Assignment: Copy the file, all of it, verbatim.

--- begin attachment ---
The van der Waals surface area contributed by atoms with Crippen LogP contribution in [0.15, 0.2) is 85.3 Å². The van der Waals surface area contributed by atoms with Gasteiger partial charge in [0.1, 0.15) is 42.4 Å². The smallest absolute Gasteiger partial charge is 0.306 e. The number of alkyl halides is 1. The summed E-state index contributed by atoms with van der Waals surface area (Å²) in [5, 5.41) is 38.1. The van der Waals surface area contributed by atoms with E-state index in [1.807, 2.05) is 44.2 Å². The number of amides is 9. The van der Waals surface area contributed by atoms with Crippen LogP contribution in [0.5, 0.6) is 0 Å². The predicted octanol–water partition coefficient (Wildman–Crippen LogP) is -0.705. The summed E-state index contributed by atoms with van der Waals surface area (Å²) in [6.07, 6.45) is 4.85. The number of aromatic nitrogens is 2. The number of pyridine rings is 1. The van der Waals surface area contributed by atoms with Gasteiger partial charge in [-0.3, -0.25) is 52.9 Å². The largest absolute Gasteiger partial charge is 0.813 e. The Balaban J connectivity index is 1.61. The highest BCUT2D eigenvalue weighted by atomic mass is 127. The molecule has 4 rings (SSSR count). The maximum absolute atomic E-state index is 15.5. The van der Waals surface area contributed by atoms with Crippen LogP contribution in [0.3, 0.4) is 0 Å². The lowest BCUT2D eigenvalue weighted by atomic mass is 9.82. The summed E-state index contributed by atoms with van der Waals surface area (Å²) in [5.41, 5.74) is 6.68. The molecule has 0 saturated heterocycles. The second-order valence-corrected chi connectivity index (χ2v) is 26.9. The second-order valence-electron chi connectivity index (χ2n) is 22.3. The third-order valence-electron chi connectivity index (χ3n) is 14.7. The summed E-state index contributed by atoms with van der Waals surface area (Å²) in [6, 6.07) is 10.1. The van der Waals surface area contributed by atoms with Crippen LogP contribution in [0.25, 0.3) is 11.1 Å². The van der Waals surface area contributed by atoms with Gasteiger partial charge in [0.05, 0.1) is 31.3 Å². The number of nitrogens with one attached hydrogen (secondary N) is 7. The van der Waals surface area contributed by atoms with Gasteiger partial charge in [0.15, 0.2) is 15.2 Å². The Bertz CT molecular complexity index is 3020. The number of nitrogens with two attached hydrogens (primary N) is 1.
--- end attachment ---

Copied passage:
The van der Waals surface area contributed by atoms with Crippen LogP contribution in [0.15, 0.2) is 85.3 Å². The van der Waals surface area contributed by atoms with Gasteiger partial charge in [0.1, 0.15) is 42.4 Å². The smallest absolute Gasteiger partial charge is 0.306 e. The number of alkyl halides is 1. The summed E-state index contributed by atoms with van der Waals surface area (Å²) in [5, 5.41) is 38.1. The van der Waals surface area contributed by atoms with E-state index in [1.807, 2.05) is 44.2 Å². The number of amides is 9. The van der Waals surface area contributed by atoms with Crippen LogP contribution in [0.5, 0.6) is 0 Å². The predicted octanol–water partition coefficient (Wildman–Crippen LogP) is -0.705. The summed E-state index contributed by atoms with van der Waals surface area (Å²) in [6.07, 6.45) is 4.85. The number of aromatic nitrogens is 2. The number of pyridine rings is 1. The van der Waals surface area contributed by atoms with Gasteiger partial charge in [-0.3, -0.25) is 52.9 Å². The largest absolute Gasteiger partial charge is 0.813 e. The Balaban J connectivity index is 1.61. The highest BCUT2D eigenvalue weighted by atomic mass is 127. The molecule has 4 rings (SSSR count). The maximum absolute atomic E-state index is 15.5. The van der Waals surface area contributed by atoms with Crippen LogP contribution in [0.3, 0.4) is 0 Å². The lowest BCUT2D eigenvalue weighted by atomic mass is 9.82. The summed E-state index contributed by atoms with van der Waals surface area (Å²) in [5.41, 5.74) is 6.68. The molecule has 0 saturated heterocycles. The second-order valence-corrected chi connectivity index (χ2v) is 26.9. The second-order valence-electron chi connectivity index (χ2n) is 22.3. The third-order valence-electron chi connectivity index (χ3n) is 14.7. The summed E-state index contributed by atoms with van der Waals surface area (Å²) in [6, 6.07) is 10.1. The van der Waals surface area contributed by atoms with Crippen LogP contribution in [0.25, 0.3) is 11.1 Å². The van der Waals surface area contributed by atoms with Gasteiger partial charge in [0.05, 0.1) is 31.3 Å². The number of nitrogens with one attached hydrogen (secondary N) is 7. The van der Waals surface area contributed by atoms with Gasteiger partial charge in [0.15, 0.2) is 15.2 Å². The Bertz CT molecular complexity index is 3020. The number of nitrogens with two attached hydrogens (primary N) is 1.